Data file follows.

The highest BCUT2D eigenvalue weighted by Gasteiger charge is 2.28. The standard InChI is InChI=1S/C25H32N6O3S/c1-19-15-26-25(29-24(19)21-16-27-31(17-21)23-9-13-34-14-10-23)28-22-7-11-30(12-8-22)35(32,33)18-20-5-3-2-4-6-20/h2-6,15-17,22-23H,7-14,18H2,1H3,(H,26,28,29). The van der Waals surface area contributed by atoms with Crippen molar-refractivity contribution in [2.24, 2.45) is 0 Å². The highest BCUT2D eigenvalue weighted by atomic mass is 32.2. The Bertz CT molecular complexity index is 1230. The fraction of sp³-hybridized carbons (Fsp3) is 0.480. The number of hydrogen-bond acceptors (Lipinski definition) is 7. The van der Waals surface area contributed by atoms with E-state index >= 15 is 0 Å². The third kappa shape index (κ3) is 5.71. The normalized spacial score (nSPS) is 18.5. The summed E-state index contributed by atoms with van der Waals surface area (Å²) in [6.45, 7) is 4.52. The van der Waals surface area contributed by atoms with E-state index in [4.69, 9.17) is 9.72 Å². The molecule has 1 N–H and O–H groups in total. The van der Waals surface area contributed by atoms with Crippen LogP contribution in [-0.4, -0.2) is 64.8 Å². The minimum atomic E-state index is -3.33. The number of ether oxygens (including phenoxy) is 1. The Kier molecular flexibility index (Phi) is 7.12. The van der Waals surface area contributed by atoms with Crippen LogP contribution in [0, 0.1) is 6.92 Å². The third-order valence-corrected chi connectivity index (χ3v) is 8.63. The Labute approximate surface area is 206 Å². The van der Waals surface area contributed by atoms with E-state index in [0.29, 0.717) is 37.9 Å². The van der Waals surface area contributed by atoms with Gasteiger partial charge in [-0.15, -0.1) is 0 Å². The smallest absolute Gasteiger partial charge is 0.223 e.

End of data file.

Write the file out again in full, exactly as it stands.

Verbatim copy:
The highest BCUT2D eigenvalue weighted by Gasteiger charge is 2.28. The standard InChI is InChI=1S/C25H32N6O3S/c1-19-15-26-25(29-24(19)21-16-27-31(17-21)23-9-13-34-14-10-23)28-22-7-11-30(12-8-22)35(32,33)18-20-5-3-2-4-6-20/h2-6,15-17,22-23H,7-14,18H2,1H3,(H,26,28,29). The van der Waals surface area contributed by atoms with Crippen molar-refractivity contribution in [2.24, 2.45) is 0 Å². The highest BCUT2D eigenvalue weighted by atomic mass is 32.2. The Bertz CT molecular complexity index is 1230. The fraction of sp³-hybridized carbons (Fsp3) is 0.480. The number of hydrogen-bond acceptors (Lipinski definition) is 7. The van der Waals surface area contributed by atoms with E-state index >= 15 is 0 Å². The third kappa shape index (κ3) is 5.71. The normalized spacial score (nSPS) is 18.5. The summed E-state index contributed by atoms with van der Waals surface area (Å²) in [6.45, 7) is 4.52. The van der Waals surface area contributed by atoms with E-state index in [4.69, 9.17) is 9.72 Å². The molecule has 1 N–H and O–H groups in total. The van der Waals surface area contributed by atoms with Crippen LogP contribution in [-0.4, -0.2) is 64.8 Å². The minimum atomic E-state index is -3.33. The number of ether oxygens (including phenoxy) is 1. The Kier molecular flexibility index (Phi) is 7.12. The van der Waals surface area contributed by atoms with Crippen LogP contribution in [0, 0.1) is 6.92 Å². The third-order valence-corrected chi connectivity index (χ3v) is 8.63. The Labute approximate surface area is 206 Å². The van der Waals surface area contributed by atoms with E-state index in [0.29, 0.717) is 37.9 Å². The van der Waals surface area contributed by atoms with Gasteiger partial charge in [-0.15, -0.1) is 0 Å². The smallest absolute Gasteiger partial charge is 0.223 e.